McDonald's stock -- which has risen 3% this year -- was recently trading at $99.50, down 17 cents.
While first-quarter revenue of $6.3 billion met analysts' average estimate, earnings per share came up 3 cents short at $1.21.
Revenue was up just 1.4% versus the same quarter last year, while net income fell 5.1%. While global same-store sales rose 0.5%, they fell 1.7% in the U.S. Given that the company generated about 31.5% of total revenue from domestic locations last year, the drop in U.S. same-store sales is a concern for the market.
McDonald's, arguably one of the best-run companies in the business, has a market capitalization of $99 billion, three times that of its closest competitor, Yum Brands (YUM).
McDonald's also boasts among the highest net profit margins among publicly traded restaurant companies, at close to 20% during 2013. The stock is widely followed by analysts, and earnings shortfalls, especially in this environment, may be a harbinger of things to come for the industry as a whole.
Following a multiyear bull run for restaurant stocks, the operating environment is becoming more challenging. The competition in the restaurant business has always been fierce, but there are other factors at play that may help derail the restaurant bull market.
Given the run-up in beef prices, and other commodity costs, restaurants that have not passed rising costs along to the consumer yet, may ultimately have to do so. It is unclear whether consumers will be willing to pay more. Those chains that hold the line on prices will see profit margins slip, and stock prices may follow.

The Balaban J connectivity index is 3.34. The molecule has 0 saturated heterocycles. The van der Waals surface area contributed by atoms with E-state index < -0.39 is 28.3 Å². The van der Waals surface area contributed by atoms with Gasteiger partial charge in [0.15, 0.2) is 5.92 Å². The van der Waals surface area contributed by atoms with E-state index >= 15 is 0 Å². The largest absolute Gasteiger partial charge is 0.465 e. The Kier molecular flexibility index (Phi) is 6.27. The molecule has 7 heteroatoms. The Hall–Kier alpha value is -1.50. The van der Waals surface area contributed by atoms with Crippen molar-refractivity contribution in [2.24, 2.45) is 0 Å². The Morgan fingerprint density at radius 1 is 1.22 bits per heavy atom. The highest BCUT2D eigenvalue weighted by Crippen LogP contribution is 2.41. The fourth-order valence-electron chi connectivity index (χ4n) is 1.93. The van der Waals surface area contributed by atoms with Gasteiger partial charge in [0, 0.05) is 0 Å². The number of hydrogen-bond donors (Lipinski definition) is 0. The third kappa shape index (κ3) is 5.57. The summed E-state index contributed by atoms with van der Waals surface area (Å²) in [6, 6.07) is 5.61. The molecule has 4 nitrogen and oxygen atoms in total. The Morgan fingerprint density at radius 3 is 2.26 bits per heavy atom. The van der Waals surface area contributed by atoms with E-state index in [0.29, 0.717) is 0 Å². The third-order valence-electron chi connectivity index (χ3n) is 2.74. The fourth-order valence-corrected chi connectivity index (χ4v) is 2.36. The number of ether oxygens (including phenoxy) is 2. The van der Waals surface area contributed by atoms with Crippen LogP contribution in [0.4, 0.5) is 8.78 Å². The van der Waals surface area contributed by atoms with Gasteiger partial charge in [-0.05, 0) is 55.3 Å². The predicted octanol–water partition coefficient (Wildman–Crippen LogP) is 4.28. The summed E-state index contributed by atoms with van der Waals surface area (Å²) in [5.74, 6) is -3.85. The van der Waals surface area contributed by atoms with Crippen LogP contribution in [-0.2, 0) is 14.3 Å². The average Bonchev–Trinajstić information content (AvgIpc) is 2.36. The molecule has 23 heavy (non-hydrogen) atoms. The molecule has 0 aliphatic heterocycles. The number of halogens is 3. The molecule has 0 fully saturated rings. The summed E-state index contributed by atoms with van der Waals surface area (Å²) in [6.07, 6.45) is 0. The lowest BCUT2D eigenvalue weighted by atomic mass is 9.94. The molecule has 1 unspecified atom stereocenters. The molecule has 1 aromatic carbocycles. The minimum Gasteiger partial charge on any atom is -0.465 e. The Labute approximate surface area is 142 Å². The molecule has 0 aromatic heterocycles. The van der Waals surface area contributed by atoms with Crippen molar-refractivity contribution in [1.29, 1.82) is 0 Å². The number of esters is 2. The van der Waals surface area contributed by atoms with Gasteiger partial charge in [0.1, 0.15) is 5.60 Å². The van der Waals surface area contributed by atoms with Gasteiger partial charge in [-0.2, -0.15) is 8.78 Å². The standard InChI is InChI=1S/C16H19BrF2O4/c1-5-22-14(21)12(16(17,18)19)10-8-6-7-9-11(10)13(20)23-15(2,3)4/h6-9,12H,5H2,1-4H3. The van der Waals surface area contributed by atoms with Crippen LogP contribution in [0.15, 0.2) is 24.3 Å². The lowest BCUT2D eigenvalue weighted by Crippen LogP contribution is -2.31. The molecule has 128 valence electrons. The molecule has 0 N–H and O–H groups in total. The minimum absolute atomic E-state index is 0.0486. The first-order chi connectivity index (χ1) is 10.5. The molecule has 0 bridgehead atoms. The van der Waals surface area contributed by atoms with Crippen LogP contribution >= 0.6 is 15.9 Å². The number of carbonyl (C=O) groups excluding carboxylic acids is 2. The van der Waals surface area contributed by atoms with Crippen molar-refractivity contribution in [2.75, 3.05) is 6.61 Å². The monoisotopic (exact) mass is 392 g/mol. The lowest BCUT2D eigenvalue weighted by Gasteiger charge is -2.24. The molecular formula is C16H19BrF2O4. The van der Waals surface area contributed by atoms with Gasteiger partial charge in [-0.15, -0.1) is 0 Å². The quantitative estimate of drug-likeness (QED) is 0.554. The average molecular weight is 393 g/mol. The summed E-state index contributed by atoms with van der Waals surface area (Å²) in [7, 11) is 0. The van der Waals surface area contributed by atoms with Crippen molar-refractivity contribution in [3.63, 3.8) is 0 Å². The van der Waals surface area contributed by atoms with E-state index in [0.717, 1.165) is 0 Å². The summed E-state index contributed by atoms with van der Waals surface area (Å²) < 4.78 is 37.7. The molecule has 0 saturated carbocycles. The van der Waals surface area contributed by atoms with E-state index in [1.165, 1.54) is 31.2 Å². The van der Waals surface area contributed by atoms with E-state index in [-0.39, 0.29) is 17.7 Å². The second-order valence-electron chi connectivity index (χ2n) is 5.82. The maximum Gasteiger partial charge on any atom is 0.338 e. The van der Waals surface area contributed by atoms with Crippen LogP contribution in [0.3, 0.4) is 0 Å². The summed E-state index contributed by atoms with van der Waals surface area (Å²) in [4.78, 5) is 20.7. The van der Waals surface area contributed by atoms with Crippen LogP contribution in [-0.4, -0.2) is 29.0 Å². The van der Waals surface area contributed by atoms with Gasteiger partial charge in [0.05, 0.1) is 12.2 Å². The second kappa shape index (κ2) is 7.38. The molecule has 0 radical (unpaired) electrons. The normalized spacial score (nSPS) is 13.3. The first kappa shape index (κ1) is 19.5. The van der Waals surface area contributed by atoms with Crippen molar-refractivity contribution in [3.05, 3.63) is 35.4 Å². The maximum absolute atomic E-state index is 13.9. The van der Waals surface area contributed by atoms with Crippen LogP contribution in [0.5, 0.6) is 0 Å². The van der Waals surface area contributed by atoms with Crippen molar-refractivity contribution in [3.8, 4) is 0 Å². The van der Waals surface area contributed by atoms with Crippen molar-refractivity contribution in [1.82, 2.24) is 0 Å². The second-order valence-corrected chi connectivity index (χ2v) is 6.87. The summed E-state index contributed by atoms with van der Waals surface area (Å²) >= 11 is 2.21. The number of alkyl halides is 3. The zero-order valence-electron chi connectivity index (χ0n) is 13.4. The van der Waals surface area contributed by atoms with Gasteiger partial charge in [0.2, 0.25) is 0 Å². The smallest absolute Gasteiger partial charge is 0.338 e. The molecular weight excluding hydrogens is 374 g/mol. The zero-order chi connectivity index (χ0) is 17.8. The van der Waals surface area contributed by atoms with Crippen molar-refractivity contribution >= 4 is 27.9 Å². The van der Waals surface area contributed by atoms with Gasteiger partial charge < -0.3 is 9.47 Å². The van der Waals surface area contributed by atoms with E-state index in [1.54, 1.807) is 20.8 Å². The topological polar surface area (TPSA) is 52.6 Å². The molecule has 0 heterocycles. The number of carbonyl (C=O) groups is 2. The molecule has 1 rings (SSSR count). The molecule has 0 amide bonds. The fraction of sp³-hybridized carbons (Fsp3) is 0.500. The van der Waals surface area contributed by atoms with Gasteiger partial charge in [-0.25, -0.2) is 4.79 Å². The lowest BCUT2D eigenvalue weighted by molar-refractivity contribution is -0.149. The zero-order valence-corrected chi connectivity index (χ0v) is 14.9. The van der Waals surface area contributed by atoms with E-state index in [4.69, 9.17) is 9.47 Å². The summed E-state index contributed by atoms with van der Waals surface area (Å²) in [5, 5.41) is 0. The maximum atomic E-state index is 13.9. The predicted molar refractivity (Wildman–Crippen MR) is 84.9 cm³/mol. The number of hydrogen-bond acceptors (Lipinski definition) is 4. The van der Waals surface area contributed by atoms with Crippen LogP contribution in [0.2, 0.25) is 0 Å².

Pressure on labor costs may also be an issue, given the push for a higher minimum wage. That would hit the restaurant industry hard, given that labor is typically the largest expense.
Add to this the valuation factor -- the average restaurant stock trades for more than 35 times trailing earnings -- and there's ample reason to be cautious.
As for McDonald's, today's earnings shortfall doesn't spell doom for the fast-food giant. The stock trades at less than 16 times 2015 estimates, a small price to pay for 20% profit margins.
If the restaurant run-up is indeed on its last legs, there are plenty of other restaurant stocks that will likely be hit much harder. More on that in a future column.
At the time of publication, the author held no positions in any of the stocks mentioned.
This article represents the opinion of a contributor and not necessarily that of TheStreet or its editorial staff.